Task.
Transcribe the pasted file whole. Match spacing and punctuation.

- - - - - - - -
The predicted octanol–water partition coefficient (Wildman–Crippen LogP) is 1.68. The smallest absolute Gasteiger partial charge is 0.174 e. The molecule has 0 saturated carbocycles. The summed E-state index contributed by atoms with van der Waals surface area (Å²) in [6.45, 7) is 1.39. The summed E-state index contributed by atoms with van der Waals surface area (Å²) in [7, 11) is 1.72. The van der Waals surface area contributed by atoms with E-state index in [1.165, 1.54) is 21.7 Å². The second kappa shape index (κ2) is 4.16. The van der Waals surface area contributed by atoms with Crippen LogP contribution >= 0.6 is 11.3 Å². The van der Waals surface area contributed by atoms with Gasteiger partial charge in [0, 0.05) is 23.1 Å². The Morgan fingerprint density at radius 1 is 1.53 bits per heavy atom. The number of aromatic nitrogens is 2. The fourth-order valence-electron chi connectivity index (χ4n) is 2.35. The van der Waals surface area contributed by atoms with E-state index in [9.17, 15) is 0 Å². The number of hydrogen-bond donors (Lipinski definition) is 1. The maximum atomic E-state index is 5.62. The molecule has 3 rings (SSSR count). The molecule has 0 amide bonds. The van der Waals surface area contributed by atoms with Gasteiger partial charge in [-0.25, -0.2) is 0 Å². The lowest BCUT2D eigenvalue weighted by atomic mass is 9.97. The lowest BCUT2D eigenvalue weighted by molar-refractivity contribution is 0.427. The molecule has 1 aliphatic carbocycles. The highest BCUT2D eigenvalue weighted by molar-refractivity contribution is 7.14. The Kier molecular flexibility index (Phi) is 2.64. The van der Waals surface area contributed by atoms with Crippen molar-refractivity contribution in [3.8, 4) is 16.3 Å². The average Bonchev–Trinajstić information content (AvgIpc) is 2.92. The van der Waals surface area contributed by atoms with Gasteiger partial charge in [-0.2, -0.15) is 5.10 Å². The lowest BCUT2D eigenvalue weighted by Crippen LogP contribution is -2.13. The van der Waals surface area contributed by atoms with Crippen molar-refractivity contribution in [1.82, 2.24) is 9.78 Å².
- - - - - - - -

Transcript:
The predicted octanol–water partition coefficient (Wildman–Crippen LogP) is 1.68. The smallest absolute Gasteiger partial charge is 0.174 e. The molecule has 0 saturated carbocycles. The summed E-state index contributed by atoms with van der Waals surface area (Å²) in [6.45, 7) is 1.39. The summed E-state index contributed by atoms with van der Waals surface area (Å²) in [7, 11) is 1.72. The van der Waals surface area contributed by atoms with E-state index in [1.165, 1.54) is 21.7 Å². The second kappa shape index (κ2) is 4.16. The van der Waals surface area contributed by atoms with Crippen LogP contribution >= 0.6 is 11.3 Å². The van der Waals surface area contributed by atoms with Gasteiger partial charge in [0, 0.05) is 23.1 Å². The Morgan fingerprint density at radius 1 is 1.53 bits per heavy atom. The number of aromatic nitrogens is 2. The fourth-order valence-electron chi connectivity index (χ4n) is 2.35. The van der Waals surface area contributed by atoms with E-state index in [9.17, 15) is 0 Å². The number of hydrogen-bond donors (Lipinski definition) is 1. The maximum atomic E-state index is 5.62. The molecule has 3 rings (SSSR count). The molecule has 0 amide bonds. The van der Waals surface area contributed by atoms with Gasteiger partial charge in [-0.25, -0.2) is 0 Å². The lowest BCUT2D eigenvalue weighted by atomic mass is 9.97. The lowest BCUT2D eigenvalue weighted by molar-refractivity contribution is 0.427. The molecule has 1 aliphatic carbocycles. The highest BCUT2D eigenvalue weighted by molar-refractivity contribution is 7.14. The Kier molecular flexibility index (Phi) is 2.64. The van der Waals surface area contributed by atoms with Crippen molar-refractivity contribution in [3.8, 4) is 16.3 Å². The average Bonchev–Trinajstić information content (AvgIpc) is 2.92. The van der Waals surface area contributed by atoms with Gasteiger partial charge in [-0.2, -0.15) is 5.10 Å². The lowest BCUT2D eigenvalue weighted by Crippen LogP contribution is -2.13. The van der Waals surface area contributed by atoms with Crippen molar-refractivity contribution in [1.82, 2.24) is 9.78 Å².